Tennis betting scandals

by faststeady

Tennis Betting Scandals: Should They Concern You?

Back in 2007, Nikolay Davydenko should have been one of the happiest tennis players around. He was ranked #4 in the world, and seemed ready to break through and win his first major at any time.

Unfortunately, there was another issue affecting Davydenko, one that had very little to do with his play. In August of that year, Davydenko faced off against the relatively unknown Martin Vassallo Arguello at the Poland Open.

Several bookmakers noted that there was an unusually high amount of money bet on the match, but at the start, there wasn’t enough evidence to be sure anything was particularly wrong, despite the fact that at one sportsbook, the odds had moved far enough to make Davydenko the underdog against his 87th-ranked opponent.

Davydenko nonetheless won the first set 6-2…and that’s when the really strange activity started to occur.

Suddenly, the odds on Davydenko got worse, not better. He was now an underdog of 4-1 or more at BetFair, something that made little sense to anyone other than the bettors in the marketplace. BetFair made the decision to void all bets because of the suspicious activity.

Sure enough, Arguello went on to win the second set 6-3, and was leading 2-1 in the 3rd before Davydenko retired due to an apparent foot injury.

To this day, it’s unclear whether Davydenko actually threw the match – a claim he denies – or whether some gamblers simply received inside information on an injury that was likely to hurt Davydenko’s chances.

While the events of that day certainly look suspicious, it’s worth noting that Davydenko hadn’t been playing well in the weeks leading up to that match, and he later claimed that the injury had been with him before the match – increasing the chances that word may have gotten out about it before or during the match. He even claimed that he told his wife (in Russian) that he might not be able to finish the match, and that it’s possible he was overheard.

Since that time, other information has come out, with allegations being thrown around about fixed matches in competitions as prestigious as Wimbledon and the French Open. Should these scandals affect your willingness to bet on professional tennis?

For the most part, the answer is no. While there are a lot of questions that have been raised, few allegations have been proven. Most of the newsworthy events peaked around 2007 and 2008, at which point the professional tennis tours and the organizers of Grand Slam events took a much harder line against potential match fixing and other appearances of player misconduct.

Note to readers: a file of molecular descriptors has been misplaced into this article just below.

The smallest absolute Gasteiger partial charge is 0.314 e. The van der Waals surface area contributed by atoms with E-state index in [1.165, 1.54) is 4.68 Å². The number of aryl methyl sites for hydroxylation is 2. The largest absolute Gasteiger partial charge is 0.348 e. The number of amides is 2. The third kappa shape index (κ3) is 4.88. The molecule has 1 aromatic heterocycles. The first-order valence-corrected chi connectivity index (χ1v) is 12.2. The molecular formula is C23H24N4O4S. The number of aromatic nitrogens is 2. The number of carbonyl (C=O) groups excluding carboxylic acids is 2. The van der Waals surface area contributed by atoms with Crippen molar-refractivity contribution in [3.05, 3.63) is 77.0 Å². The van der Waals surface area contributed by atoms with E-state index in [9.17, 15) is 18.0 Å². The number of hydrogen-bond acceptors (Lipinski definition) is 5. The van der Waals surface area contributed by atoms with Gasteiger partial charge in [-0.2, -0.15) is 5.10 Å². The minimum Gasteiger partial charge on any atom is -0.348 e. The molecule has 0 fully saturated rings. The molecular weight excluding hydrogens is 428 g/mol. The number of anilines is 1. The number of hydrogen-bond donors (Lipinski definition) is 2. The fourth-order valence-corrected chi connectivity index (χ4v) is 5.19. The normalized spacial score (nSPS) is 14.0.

While it’s certain that something was going on in matches, it appears that in at least the majority of these cases, inside information was a much more likely explanation than out-and-out match fixing, particularly when it came to matches involving high-ranking players (who have a lot more to lose in prize money and endorsements than they have to gain from losing on purpose).

What to Do When Tennis Betting Looks Suspicious

That doesn’t mean you should ignore what happens when suspicious activity occurs, however. How exactly you choose to react to these occurrences it up to you. If you see a line that simply makes no sense, or one that is moving in what should be the wrong direction during a match, there are two sensible things to do:

1) Just stay away. There’s no shame in just getting out of the way of something that doesn’t appear to be on the level. There’s not much to say about this tactic; it’s pretty self-explanatory, and you’ll avoid getting caught up in any scandals or ending up on the wrong site of a suspicious match.

2) Try to take advantage. This is a little trickier, but it’s sometimes possible to take advantage of betting patterns that simply don’t add up. If all of the money is diving hard away from a favorite, chances are that somebody knows something about an injury, a lack of motivation, or in very rare cases, a potential fix. You can choose to bet on the player who has all the money on them, assuming that that’s where the smart money is going.

If you’re really slick when it comes to picking up on these situations, you may even be able to get money in on both sides – on the underdog, before the lines gets too short on them, and on the pre-match favorite after they’ve suddenly been given long odds to win. As always, being able to lock in an assured profit is always a good thing!

Remember, though, that these suspicious matches are few and far between, and they shouldn’t scare you from betting on tennis in general. Given the amount of tennis wagering that goes on, and the huge number of professional matches played each year, these scandals represent a tiny minority of matches played. If you want to, you can safely stay away from any match that looks even the least bit suspicious and still find plenty of good, safe spots for making good tennis bets.

About The Author

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faststeady has been a professional sports bettor for the past decade and focusses on non-US sports here at